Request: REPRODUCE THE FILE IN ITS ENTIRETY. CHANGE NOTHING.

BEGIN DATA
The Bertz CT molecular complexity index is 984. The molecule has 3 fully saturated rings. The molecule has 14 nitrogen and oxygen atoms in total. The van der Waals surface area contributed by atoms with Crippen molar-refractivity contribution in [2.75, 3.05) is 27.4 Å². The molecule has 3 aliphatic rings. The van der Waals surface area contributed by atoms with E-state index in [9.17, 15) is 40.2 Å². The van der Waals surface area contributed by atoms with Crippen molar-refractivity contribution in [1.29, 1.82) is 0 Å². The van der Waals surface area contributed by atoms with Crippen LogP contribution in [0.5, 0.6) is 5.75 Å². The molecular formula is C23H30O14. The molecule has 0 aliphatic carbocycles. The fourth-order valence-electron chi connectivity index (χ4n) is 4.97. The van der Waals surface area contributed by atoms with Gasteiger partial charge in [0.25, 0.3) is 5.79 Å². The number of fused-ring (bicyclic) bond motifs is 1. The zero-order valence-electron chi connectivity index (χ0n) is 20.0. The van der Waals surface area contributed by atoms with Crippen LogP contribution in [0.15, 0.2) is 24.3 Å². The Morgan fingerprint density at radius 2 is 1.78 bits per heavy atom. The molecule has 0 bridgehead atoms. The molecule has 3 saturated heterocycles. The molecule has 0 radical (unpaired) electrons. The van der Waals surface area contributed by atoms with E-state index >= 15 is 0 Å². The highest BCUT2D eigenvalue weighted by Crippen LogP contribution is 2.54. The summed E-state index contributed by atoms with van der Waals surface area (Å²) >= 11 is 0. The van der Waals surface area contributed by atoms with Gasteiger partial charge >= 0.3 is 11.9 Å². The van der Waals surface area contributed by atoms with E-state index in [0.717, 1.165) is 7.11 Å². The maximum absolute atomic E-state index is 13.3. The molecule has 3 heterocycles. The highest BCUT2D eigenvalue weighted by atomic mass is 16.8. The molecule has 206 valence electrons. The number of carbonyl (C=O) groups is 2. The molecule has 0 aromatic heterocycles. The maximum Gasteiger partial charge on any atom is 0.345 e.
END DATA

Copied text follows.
The Bertz CT molecular complexity index is 984. The molecule has 3 fully saturated rings. The molecule has 14 nitrogen and oxygen atoms in total. The van der Waals surface area contributed by atoms with Crippen molar-refractivity contribution in [2.75, 3.05) is 27.4 Å². The molecule has 3 aliphatic rings. The van der Waals surface area contributed by atoms with E-state index in [9.17, 15) is 40.2 Å². The van der Waals surface area contributed by atoms with Crippen molar-refractivity contribution in [1.29, 1.82) is 0 Å². The van der Waals surface area contributed by atoms with Crippen LogP contribution in [0.5, 0.6) is 5.75 Å². The molecular formula is C23H30O14. The molecule has 0 aliphatic carbocycles. The fourth-order valence-electron chi connectivity index (χ4n) is 4.97. The van der Waals surface area contributed by atoms with Gasteiger partial charge in [0.25, 0.3) is 5.79 Å². The number of fused-ring (bicyclic) bond motifs is 1. The zero-order valence-electron chi connectivity index (χ0n) is 20.0. The van der Waals surface area contributed by atoms with Crippen LogP contribution in [0.15, 0.2) is 24.3 Å². The Morgan fingerprint density at radius 2 is 1.78 bits per heavy atom. The molecule has 0 bridgehead atoms. The molecule has 3 saturated heterocycles. The molecule has 0 radical (unpaired) electrons. The van der Waals surface area contributed by atoms with E-state index >= 15 is 0 Å². The highest BCUT2D eigenvalue weighted by Crippen LogP contribution is 2.54. The summed E-state index contributed by atoms with van der Waals surface area (Å²) >= 11 is 0. The van der Waals surface area contributed by atoms with Gasteiger partial charge >= 0.3 is 11.9 Å². The van der Waals surface area contributed by atoms with E-state index in [0.717, 1.165) is 7.11 Å². The maximum absolute atomic E-state index is 13.3. The molecule has 3 heterocycles. The highest BCUT2D eigenvalue weighted by atomic mass is 16.8. The molecule has 206 valence electrons. The number of carbonyl (C=O) groups is 2. The molecule has 0 aromatic heterocycles. The maximum Gasteiger partial charge on any atom is 0.345 e.